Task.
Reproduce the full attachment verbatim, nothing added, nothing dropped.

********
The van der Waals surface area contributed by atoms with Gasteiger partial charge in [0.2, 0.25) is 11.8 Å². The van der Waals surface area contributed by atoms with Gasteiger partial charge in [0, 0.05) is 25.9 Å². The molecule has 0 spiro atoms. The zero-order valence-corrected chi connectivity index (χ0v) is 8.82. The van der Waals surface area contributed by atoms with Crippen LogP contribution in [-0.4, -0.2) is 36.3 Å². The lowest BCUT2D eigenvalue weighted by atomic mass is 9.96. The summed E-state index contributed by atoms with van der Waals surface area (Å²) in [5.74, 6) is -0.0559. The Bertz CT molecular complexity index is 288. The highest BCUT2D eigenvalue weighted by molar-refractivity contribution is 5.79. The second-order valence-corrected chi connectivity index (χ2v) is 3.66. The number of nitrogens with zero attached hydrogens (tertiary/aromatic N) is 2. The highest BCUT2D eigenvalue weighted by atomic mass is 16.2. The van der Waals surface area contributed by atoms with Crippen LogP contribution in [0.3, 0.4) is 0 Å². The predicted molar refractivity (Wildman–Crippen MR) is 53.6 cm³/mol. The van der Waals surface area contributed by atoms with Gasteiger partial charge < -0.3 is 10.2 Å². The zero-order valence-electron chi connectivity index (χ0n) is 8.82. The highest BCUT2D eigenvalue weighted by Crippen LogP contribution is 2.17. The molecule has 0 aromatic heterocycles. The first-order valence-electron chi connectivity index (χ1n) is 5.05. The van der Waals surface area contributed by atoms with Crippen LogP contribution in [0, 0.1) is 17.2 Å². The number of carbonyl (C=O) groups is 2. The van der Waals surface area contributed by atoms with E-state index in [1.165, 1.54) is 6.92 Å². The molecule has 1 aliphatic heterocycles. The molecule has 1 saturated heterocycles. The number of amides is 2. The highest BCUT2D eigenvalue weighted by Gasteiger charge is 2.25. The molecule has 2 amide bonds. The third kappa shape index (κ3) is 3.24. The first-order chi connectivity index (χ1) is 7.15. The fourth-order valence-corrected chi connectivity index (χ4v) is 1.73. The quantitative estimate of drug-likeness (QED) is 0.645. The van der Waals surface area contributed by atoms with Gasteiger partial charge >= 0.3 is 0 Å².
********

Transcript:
The van der Waals surface area contributed by atoms with Gasteiger partial charge in [0.2, 0.25) is 11.8 Å². The van der Waals surface area contributed by atoms with Gasteiger partial charge in [0, 0.05) is 25.9 Å². The molecule has 0 spiro atoms. The zero-order valence-corrected chi connectivity index (χ0v) is 8.82. The van der Waals surface area contributed by atoms with Crippen LogP contribution in [-0.4, -0.2) is 36.3 Å². The lowest BCUT2D eigenvalue weighted by atomic mass is 9.96. The summed E-state index contributed by atoms with van der Waals surface area (Å²) in [5.74, 6) is -0.0559. The Bertz CT molecular complexity index is 288. The highest BCUT2D eigenvalue weighted by molar-refractivity contribution is 5.79. The second-order valence-corrected chi connectivity index (χ2v) is 3.66. The number of nitrogens with zero attached hydrogens (tertiary/aromatic N) is 2. The highest BCUT2D eigenvalue weighted by atomic mass is 16.2. The van der Waals surface area contributed by atoms with Crippen LogP contribution in [0.3, 0.4) is 0 Å². The predicted molar refractivity (Wildman–Crippen MR) is 53.6 cm³/mol. The van der Waals surface area contributed by atoms with Gasteiger partial charge < -0.3 is 10.2 Å². The zero-order valence-electron chi connectivity index (χ0n) is 8.82. The highest BCUT2D eigenvalue weighted by Crippen LogP contribution is 2.17. The molecule has 0 aromatic heterocycles. The first-order valence-electron chi connectivity index (χ1n) is 5.05. The van der Waals surface area contributed by atoms with Crippen LogP contribution in [0, 0.1) is 17.2 Å². The number of carbonyl (C=O) groups is 2. The van der Waals surface area contributed by atoms with E-state index in [1.165, 1.54) is 6.92 Å². The molecule has 1 aliphatic heterocycles. The molecule has 1 saturated heterocycles. The number of amides is 2. The highest BCUT2D eigenvalue weighted by Gasteiger charge is 2.25. The molecule has 2 amide bonds. The third kappa shape index (κ3) is 3.24. The first-order chi connectivity index (χ1) is 7.15. The fourth-order valence-corrected chi connectivity index (χ4v) is 1.73. The quantitative estimate of drug-likeness (QED) is 0.645. The van der Waals surface area contributed by atoms with Gasteiger partial charge >= 0.3 is 0 Å².